Blackader (or Blackadder), John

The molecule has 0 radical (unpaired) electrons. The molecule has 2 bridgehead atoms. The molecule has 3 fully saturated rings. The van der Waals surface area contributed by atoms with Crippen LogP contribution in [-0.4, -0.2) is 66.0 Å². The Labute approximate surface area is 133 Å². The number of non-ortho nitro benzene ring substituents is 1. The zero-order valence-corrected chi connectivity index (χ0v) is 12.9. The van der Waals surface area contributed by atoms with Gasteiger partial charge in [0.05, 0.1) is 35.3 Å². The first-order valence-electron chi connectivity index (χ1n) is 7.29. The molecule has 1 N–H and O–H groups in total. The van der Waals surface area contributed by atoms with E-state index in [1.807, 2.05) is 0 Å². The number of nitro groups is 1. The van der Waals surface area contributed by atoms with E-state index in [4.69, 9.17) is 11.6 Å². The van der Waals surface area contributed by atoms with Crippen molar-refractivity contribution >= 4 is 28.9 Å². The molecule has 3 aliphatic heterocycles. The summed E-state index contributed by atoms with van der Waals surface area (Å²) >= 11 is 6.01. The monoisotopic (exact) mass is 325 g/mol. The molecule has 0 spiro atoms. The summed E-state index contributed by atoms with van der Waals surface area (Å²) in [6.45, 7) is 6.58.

Blackader (Or Blackadder), John a minister famous in the religious history of Scotland, was descended from all ancient family of wealth and distinction, and was born — perhaps in Blairhall, Scotland — December, 1623. He studied at Glasgow under his uncle, principal Strang, son to Rev. Wm. Strang, minister at Irvine, and was called to the parish of Errol, Perthshire, in 1651, where he converted from the Roman faith the earl and his family. he seems to have taken his degree the preceding year. Although episcopacy was in its zenith when he studied divinity, it is not likely that he was ever tinctured with its sentiments. Long before he became a minister, prelacy was completely abolished in Scotland. Blackader was called as pastor to Troqueer, in the presbytery of Dumfries, in 1652, where he exercised a most diligent and faithful ministry for nine years. He rigidly enforced discipline, and completely renovated the parish and the Church. In 1660 the Restoration came, and with that dark days for the Scottish Church. Royalty was made the fountain of ecclesiastical power; every sanction and safeguard of the Church of Scotland was one after the other torn away, and the hierarchy re-established in the plenitude of jurisdiction, and the bishops restored to all the temporal emoluments. Blackader, with many other ministers, refusing to receive their charges from the new bishops, was expelled from his living, and, in November, 1662, removed his family to Glencairn, and still preached in his own house. For this he was cited to appear in person at Edinburgh, a journey he declined, as he did not wish to surrender himself to illegal violence, which was crowding the jails with prisoners, driving his countrymen across the seas in perpetual banishment, selling others into slavery, and filling the country with outlaws. In 1666 he went to Edinburgh for concealment, and his family was forced to lead a homeless life. It was a terrible time; the laws proscribed the common duties of humanity; acts of piety and beneficence were pronounced criminal, and visited with heaviest chastisements. The inhuman cruelties of Turner, Ballenden, Bannatyne, and Dalzell overspread the country with terror, devastation, and despair. People were made "to groan and weary of their lives," immured in prisons, or hunted like beasts of prey. After the defeat at Pentland, persecution became even more severe, and innocent and godly people, including women, were put to extreme torture and torment. From 1667, under the milder administration of Tweedale and Murray, the rigor of the persecution was softened. Blackader was engaged in holding conventicles and preaching throughout Scotland. Itinerant field-preaching became a feature of the times. The conventicles continually increased, until they were universally suppressed in 1679. Through these weary years — still marked by bloodshed and cruelty, which saw the murder of archbishop Sharp and the battle of Bothwell Bridge Blackader continued preaching and holding: conventicles, until, April 5, 1681, he was seized in Edinburgh and lodged in the Bass, a high insulated rock at the mouth of the Forth, off the coast of East Lothian, at that time the most celebrated stateprison in Scotland, and, until the Revolution, crammed with the victims of prelatic cruelty, doomed to pine in solitary wretchedness, and often subjected to unnecessary privations. After an imprisonment of four years, this heroic and godly man died at the Bass, and was buried at North Berwick. See Crichton, Memoirs of Rev. John Blackader (2d ed. Edinb. 1826); Fasti Eccles. Scoticance, 1, 603.